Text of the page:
Phoenix, Ariz. – Colliers International in Greater Phoenix has released its Greater Scottsdale Airpark 2030 Report. The document highlights the most meaningful transactions in the area for 2017 and predictions for the submarket extending to 2030.
“This year we chose to focus a good portion of the report on elements that will NOT change in the Scottsdale Airpark,” says Jim Keeley, SIOR, CCIM and founding partner of the company’s Scottsdale office. “Much of the submarket’s success is derived from characteristics that will continue to fuel growth, such as the Loop 101 freeway and the popularity of the Scottsdale Airport.”
The report predicts that by 2030 the Scottsdale Airpark will be home to 4,000 businesses employing as many as 80,000 workers. The airpark is forecast to contain as much as 52 million square feet of commercial space by that time.
“The Scottsdale Airpark is a modern ‘Edge City’ as defined by author Joel Garreau,” says Keeley. “It is an employment base with mixed-use retail, offices, restaurants, apartments, condos, hotels and flex and light industrial space. These are all critical elements of an environment that appeals to the work-live-play focused millennial generation.”
In 2017, the Scottsdale Airpark featured a core of more than 40 million square feet of space at 57,000+ employees. Multifamily projects have become a new category in the submarket, where seven new projects have been built in the past 24 months. The area now features 29 apartment communities with more than 7,000 units.
During 2017, several noteworthy business additions and expansions occurred in the Scottsdale Airpark. Han Wei Lines, a Taiwan-based global shipping company, moved its US headquarters into Perimeter Center. Carlisle Company, a Fortune 1,000 global manufacturing company, moved its headquarters to Kierland from Charlotte, NC. Tesla is growing its presence in the Scottsdale Airpark as well.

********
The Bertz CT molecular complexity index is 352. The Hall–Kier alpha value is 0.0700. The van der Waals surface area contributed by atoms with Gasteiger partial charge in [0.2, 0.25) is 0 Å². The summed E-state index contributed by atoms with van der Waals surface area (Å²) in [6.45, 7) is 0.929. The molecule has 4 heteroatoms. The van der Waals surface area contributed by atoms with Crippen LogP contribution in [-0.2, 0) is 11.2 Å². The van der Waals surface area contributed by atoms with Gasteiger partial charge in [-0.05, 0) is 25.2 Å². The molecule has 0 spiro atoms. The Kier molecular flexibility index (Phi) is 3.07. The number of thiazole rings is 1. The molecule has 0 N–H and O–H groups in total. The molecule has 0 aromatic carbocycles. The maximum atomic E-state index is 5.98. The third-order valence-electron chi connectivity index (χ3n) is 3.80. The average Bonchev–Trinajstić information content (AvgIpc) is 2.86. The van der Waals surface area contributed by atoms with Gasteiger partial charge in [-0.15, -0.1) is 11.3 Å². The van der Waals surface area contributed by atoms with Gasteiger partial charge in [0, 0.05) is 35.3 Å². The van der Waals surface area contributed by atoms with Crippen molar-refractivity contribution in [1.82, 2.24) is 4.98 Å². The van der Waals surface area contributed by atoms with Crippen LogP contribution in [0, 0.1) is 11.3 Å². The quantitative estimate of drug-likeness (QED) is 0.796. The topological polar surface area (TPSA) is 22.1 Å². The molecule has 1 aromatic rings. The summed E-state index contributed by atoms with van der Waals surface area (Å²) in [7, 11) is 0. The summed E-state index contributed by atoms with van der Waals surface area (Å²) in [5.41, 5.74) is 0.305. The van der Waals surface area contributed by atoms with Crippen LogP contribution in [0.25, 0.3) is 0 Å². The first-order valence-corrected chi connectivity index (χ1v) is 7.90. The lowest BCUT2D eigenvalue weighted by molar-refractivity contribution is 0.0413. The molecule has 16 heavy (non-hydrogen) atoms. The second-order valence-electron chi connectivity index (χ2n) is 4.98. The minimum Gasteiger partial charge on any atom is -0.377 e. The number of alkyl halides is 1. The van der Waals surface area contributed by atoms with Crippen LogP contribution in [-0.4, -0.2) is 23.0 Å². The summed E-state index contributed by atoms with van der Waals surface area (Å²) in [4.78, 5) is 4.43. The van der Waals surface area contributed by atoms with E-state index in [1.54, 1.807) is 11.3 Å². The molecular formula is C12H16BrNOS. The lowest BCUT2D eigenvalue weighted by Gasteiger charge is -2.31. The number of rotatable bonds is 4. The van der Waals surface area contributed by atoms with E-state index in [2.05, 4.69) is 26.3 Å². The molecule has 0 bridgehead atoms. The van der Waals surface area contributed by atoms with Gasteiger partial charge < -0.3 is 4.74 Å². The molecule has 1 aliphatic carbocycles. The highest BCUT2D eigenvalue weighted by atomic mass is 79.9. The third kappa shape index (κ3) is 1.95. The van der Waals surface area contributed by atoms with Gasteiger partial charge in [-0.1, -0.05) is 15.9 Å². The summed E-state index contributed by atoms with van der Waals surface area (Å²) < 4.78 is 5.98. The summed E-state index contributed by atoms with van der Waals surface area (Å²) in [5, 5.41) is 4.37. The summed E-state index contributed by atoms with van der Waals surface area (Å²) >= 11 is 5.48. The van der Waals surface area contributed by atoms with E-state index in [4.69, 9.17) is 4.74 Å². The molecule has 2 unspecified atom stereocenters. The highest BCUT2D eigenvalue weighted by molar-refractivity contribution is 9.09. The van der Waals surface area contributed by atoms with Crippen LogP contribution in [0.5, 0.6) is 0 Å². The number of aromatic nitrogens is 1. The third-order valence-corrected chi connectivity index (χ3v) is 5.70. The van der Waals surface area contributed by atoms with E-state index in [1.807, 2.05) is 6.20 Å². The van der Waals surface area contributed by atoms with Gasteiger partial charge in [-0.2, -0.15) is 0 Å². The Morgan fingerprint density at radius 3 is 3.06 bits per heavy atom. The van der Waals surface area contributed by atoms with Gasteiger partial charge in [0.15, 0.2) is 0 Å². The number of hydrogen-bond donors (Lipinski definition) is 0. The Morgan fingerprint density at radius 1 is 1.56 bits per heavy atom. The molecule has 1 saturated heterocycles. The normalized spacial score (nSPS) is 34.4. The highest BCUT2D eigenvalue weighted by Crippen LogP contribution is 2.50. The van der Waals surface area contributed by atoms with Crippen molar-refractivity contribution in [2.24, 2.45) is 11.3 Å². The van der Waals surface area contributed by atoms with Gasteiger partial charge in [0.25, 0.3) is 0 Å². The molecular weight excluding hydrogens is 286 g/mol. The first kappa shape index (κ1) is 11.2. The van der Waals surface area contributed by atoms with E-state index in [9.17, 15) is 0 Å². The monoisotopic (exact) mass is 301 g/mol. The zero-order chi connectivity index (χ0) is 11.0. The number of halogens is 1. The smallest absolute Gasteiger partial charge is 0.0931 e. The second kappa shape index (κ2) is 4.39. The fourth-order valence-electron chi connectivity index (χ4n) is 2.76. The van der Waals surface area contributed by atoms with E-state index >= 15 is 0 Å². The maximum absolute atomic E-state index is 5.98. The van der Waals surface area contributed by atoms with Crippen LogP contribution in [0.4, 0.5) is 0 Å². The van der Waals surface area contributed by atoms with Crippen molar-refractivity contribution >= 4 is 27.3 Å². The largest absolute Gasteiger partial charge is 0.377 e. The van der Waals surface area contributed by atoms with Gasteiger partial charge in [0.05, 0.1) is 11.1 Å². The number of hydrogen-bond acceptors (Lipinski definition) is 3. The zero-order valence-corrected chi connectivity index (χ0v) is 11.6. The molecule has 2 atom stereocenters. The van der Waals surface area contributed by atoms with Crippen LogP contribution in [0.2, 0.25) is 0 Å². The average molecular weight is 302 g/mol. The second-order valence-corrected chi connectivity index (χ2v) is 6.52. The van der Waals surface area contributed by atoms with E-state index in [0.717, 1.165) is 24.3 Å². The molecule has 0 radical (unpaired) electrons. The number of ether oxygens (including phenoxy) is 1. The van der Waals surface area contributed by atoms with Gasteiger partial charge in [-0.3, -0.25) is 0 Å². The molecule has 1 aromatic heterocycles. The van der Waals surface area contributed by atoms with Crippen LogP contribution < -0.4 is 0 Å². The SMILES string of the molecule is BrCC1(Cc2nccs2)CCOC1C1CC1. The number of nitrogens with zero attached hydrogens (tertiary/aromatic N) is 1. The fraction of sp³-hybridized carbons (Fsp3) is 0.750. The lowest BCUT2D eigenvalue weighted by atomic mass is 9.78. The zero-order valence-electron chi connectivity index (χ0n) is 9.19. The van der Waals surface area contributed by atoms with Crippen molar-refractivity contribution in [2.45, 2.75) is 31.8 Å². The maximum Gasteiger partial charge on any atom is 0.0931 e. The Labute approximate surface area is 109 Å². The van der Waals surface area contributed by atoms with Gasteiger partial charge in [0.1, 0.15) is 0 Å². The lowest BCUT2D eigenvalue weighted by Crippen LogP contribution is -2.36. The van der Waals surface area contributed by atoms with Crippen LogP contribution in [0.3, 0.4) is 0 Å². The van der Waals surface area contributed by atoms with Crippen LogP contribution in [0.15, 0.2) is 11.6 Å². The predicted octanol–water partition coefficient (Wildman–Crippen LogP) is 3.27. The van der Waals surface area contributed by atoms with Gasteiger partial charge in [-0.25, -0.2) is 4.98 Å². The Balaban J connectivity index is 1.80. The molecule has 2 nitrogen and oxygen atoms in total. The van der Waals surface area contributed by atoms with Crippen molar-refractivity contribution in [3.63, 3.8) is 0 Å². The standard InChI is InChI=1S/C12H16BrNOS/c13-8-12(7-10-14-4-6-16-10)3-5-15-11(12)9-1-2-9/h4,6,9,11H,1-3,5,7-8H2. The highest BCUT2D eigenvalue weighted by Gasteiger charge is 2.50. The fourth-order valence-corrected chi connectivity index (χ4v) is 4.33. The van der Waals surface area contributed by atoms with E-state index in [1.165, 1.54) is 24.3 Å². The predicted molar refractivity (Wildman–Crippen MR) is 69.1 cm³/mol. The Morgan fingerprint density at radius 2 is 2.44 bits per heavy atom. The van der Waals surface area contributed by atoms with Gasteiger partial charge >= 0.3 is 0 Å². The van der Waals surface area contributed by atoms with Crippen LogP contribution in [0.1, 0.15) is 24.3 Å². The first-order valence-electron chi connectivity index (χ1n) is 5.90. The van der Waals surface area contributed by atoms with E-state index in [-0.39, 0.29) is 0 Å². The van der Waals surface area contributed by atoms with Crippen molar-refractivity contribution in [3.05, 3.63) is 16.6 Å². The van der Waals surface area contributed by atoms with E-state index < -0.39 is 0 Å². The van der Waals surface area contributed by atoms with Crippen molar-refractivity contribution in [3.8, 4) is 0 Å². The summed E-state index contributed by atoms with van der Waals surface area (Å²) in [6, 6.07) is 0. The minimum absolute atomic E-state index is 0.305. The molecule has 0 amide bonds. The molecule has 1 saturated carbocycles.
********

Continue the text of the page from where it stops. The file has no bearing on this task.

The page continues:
“During 2018 we will likely experience announcements of two million-square-foot mixed-use developments. Additionally, the market will continue the much-needed redevelopment cycle of replacing 30-45-year-old obsolete buildings with new, modern properties,” says Keeley. “As these new mixed-use and tech projects come on line, we are struggling with a lack of available industrial space. Property values in the area have risen to such an extent that new industrial projects have simply been priced out of the mix. Unless rental rates significantly spike, we doubt any new industrial will be added. We will, however continue to see expansion of the ‘car collection enthusiasts’ who already have more than 40 different auto collections in warehouses, hangers and flex space in the area.” Colliers predicts the economy will remain resilient into 2020, which will fuel activity in the Scottsdale Airpark and surrounding commercial areas.